Teaching strategies utilized by non-special education teachers in inclusive further education and training classrooms
Van Staden, Shauwn Quinton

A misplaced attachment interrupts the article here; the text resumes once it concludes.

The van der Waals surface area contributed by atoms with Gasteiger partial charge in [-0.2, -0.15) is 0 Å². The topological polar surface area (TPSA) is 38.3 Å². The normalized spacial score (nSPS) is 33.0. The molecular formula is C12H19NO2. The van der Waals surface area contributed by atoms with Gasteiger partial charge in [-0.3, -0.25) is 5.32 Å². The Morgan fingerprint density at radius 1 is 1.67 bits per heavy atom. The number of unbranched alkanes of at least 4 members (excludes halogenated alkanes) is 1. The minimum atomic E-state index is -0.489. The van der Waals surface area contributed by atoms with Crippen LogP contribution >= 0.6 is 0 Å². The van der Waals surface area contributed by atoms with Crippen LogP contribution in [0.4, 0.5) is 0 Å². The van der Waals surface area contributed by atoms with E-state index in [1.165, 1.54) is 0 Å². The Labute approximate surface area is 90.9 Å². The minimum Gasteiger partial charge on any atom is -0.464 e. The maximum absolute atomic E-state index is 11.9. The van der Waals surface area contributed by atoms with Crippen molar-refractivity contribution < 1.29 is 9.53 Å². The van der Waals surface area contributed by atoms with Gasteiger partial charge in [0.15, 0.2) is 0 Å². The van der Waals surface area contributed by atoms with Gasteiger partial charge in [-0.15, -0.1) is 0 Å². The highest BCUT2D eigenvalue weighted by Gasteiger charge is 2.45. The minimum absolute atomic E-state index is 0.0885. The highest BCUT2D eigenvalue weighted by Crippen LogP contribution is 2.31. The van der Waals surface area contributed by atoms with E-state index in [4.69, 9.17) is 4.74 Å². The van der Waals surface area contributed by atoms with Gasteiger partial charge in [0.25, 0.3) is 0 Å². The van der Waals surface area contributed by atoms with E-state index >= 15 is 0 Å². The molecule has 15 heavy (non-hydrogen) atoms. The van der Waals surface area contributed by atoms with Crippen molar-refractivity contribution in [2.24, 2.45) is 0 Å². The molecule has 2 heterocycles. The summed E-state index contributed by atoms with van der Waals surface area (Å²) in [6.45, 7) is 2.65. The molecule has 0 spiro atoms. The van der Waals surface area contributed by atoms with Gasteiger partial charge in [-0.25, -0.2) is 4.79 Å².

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The Policy Document, Education White Paper 6 (Department of Education, 2001) states that all learners irrespective of their barriers to learning and development, have a right to be educated in ordinary schools, together with their peers. The inclusion of learners who are deaf/hearing impaired in mainstream Further Education and Training (FET) classrooms means that these learners are no longer being taught by special educators who are trained to cater for their special needs. In this study the learners are taught in regular classrooms by non-special education subject teachers who have had no formal training in how to teach learners with special needs specifically learners who are deaf/hearing impaired. A qualitative exploratory design with multiple methods for data collection (questionnaires, informal discussions, nonparticipant classroom observations and video footage) was employed in this study. A non-random purposive sampling which consisted of three non-special education subject teachers who teach two learners who are deaf/hearing impaired in the Further Education and Training phase at two mainstream educational institutions participated in the research. The aim of this study was to explore the kind of strategies these teachers use when they mediate learning in classrooms where there are deaf/hearing impaired learners. The study has indicated that while the educators might express a lack of confidence in their abilities, they do cater for the needs of deaf/hearing impaired learners who experience barriers to learning albeit in different ways.